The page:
By On July 24th, 2015

Biomarker For Alcohol Use Is Especially Heightened In Binge Drinkers

A biomarker found in the blood of regular alcohol drinkers is much higher in binge drinkers than in those who consume moderately, according to a new report by researchers at the University of Illinois at Chicago. The researchers believe the findings could lead to the biomarker phosphatidylethanol (PEth) being used to screen young adults for dangerous drinking habits such as binge drinking.

Mariann Piano, professor and head of the department of biobehavioral health science in the UIC College of Nursing, says extensive research has linked PEth with alcohol consumption, but no research had been done on its levels in young adults.

“Binge drinking is pervasive on college campuses and among young adults,” Piano said. “More alarming, though, is the regularity of binge drinking episodes: one in five students report three or more binge drinking episodes in the prior two weeks.”

According to the National Institute of Alcohol Abuse and Alcoholism, binge drinking is a pattern of drinking that brings a person’s blood alcohol concentration to 0.08 or above. This level is typically reached when men consume five or more drinks in about two hours, or four or more drinks in the same time period for women.

According to the report published in the journal Alcohol and Alcoholism, Piano and co-investigator Shane Phillips, associate professor of physical therapy, measured PEth in blood samples from student participants attending two large Midwestern university campuses. The participants were part of a larger ongoing study focused on the cardiovascular effects of binge drinking.

Participants in the study were asked to complete a 10-question self-assessment survey to determine their drinking patterns, then they were divided into three groups based on the results: abstainers, moderate drinkers, and binge drinkers.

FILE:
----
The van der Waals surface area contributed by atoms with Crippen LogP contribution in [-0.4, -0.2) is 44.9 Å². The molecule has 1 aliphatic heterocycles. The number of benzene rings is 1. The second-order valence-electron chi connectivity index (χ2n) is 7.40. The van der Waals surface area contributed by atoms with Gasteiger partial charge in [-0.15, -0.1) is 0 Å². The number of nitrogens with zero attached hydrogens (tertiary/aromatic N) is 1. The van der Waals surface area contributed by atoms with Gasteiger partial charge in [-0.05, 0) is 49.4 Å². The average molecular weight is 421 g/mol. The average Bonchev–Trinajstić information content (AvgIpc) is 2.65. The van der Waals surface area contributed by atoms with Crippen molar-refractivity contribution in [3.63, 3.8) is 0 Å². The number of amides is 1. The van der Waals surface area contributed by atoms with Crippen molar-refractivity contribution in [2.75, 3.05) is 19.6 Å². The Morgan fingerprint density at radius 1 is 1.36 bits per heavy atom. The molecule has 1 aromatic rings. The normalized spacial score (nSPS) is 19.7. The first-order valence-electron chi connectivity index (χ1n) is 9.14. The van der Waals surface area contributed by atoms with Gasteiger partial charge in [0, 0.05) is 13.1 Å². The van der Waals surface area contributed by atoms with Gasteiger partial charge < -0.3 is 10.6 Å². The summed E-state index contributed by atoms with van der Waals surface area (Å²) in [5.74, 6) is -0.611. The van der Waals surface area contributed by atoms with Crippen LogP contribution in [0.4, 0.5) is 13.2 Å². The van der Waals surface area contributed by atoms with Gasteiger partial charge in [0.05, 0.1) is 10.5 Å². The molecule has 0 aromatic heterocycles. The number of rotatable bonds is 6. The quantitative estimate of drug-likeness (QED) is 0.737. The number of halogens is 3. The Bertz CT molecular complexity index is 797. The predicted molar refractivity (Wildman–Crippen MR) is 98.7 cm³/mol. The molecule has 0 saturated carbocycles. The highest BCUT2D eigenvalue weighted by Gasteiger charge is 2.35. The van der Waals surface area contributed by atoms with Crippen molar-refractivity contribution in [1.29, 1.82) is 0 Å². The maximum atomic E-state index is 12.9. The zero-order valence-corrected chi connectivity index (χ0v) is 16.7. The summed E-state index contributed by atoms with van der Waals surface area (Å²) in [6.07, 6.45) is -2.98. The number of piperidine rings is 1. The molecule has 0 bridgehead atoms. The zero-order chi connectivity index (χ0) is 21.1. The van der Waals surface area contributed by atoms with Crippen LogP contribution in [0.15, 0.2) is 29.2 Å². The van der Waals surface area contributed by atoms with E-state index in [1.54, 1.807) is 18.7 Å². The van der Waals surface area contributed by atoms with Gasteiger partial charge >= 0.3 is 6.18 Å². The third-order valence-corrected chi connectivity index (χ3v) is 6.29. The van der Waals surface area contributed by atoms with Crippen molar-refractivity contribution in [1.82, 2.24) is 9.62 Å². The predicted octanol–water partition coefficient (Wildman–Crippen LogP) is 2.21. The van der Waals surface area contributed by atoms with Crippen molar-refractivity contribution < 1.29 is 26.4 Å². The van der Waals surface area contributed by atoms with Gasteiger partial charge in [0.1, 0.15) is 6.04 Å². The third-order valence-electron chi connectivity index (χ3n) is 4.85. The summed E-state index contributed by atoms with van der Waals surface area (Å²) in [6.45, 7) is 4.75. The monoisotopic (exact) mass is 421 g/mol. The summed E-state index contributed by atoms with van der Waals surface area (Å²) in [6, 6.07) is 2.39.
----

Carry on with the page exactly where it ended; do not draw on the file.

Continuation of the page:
The abstainers group reported not having more than one drink per month in the past two to three years. Moderate drinking was defined for men as consuming three drinks or less per sitting one to two times per week in the past five years. The number of drinks for women was two. Binge drinkers were defined as having at least two episodes of heavy drinking in one sitting in the last month.

The majority of participants were Caucasian females, which also made up the majority of moderate and binge drinkers. Abstainers were predominantly Asian.

After the questionnaire, blood was drawn from all participants to evaluate blood alcohol levels and PEth. Five blood spots were dried on cards and measured against the whole blood samples in an off-site drug testing laboratory.

“We discovered a significant correlation between PEth levels in both the whole blood and dried blood samples and the number of times subjects consumed four to five drinks in one sitting within the last 30 days,” Piano said.

The PEth levels in the blood also positively correlated with the self-assessment survey scores, Piano said.

“Using a biomarker of heavy alcohol consumption such as PEth along with self-reporting could provide an objective measure for use in research, screening and treatment of hazardous alcohol use among young adults,” she said.

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